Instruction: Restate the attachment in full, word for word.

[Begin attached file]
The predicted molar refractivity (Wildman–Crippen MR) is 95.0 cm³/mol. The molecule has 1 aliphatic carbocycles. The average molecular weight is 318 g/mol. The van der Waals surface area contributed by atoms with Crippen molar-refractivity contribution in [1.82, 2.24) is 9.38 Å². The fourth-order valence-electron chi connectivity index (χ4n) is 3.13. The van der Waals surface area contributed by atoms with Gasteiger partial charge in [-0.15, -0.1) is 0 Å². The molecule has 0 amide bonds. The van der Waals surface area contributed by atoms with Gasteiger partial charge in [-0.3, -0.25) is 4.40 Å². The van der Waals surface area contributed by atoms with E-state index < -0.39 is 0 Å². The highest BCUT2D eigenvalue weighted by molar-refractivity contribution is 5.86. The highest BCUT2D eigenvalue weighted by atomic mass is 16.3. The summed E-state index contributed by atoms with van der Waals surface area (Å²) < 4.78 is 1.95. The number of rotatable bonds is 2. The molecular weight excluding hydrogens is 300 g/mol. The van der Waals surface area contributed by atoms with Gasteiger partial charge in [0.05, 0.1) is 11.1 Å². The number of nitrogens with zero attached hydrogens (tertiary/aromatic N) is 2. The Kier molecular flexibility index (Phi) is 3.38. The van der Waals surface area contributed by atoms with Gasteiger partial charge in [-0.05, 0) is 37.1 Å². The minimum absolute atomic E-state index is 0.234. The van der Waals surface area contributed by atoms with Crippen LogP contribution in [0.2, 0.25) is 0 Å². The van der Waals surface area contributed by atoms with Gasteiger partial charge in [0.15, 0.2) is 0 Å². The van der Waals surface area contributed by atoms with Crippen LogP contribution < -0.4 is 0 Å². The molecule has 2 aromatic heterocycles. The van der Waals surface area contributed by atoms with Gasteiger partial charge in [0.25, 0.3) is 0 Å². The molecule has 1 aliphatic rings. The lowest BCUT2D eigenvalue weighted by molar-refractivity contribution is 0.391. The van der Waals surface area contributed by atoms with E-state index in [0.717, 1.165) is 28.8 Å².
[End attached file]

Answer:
The predicted molar refractivity (Wildman–Crippen MR) is 95.0 cm³/mol. The molecule has 1 aliphatic carbocycles. The average molecular weight is 318 g/mol. The van der Waals surface area contributed by atoms with Crippen molar-refractivity contribution in [1.82, 2.24) is 9.38 Å². The fourth-order valence-electron chi connectivity index (χ4n) is 3.13. The van der Waals surface area contributed by atoms with Gasteiger partial charge in [-0.15, -0.1) is 0 Å². The molecule has 0 amide bonds. The van der Waals surface area contributed by atoms with Gasteiger partial charge in [-0.3, -0.25) is 4.40 Å². The van der Waals surface area contributed by atoms with E-state index < -0.39 is 0 Å². The highest BCUT2D eigenvalue weighted by molar-refractivity contribution is 5.86. The highest BCUT2D eigenvalue weighted by atomic mass is 16.3. The summed E-state index contributed by atoms with van der Waals surface area (Å²) < 4.78 is 1.95. The number of rotatable bonds is 2. The molecular weight excluding hydrogens is 300 g/mol. The van der Waals surface area contributed by atoms with Gasteiger partial charge in [0.05, 0.1) is 11.1 Å². The number of nitrogens with zero attached hydrogens (tertiary/aromatic N) is 2. The Kier molecular flexibility index (Phi) is 3.38. The van der Waals surface area contributed by atoms with Gasteiger partial charge in [-0.05, 0) is 37.1 Å². The minimum absolute atomic E-state index is 0.234. The van der Waals surface area contributed by atoms with Crippen LogP contribution in [0.2, 0.25) is 0 Å². The van der Waals surface area contributed by atoms with Gasteiger partial charge in [0.15, 0.2) is 0 Å². The van der Waals surface area contributed by atoms with Crippen LogP contribution < -0.4 is 0 Å². The molecule has 2 aromatic heterocycles. The van der Waals surface area contributed by atoms with Gasteiger partial charge in [0.25, 0.3) is 0 Å². The molecule has 1 aliphatic rings. The lowest BCUT2D eigenvalue weighted by molar-refractivity contribution is 0.391. The van der Waals surface area contributed by atoms with E-state index in [0.717, 1.165) is 28.8 Å².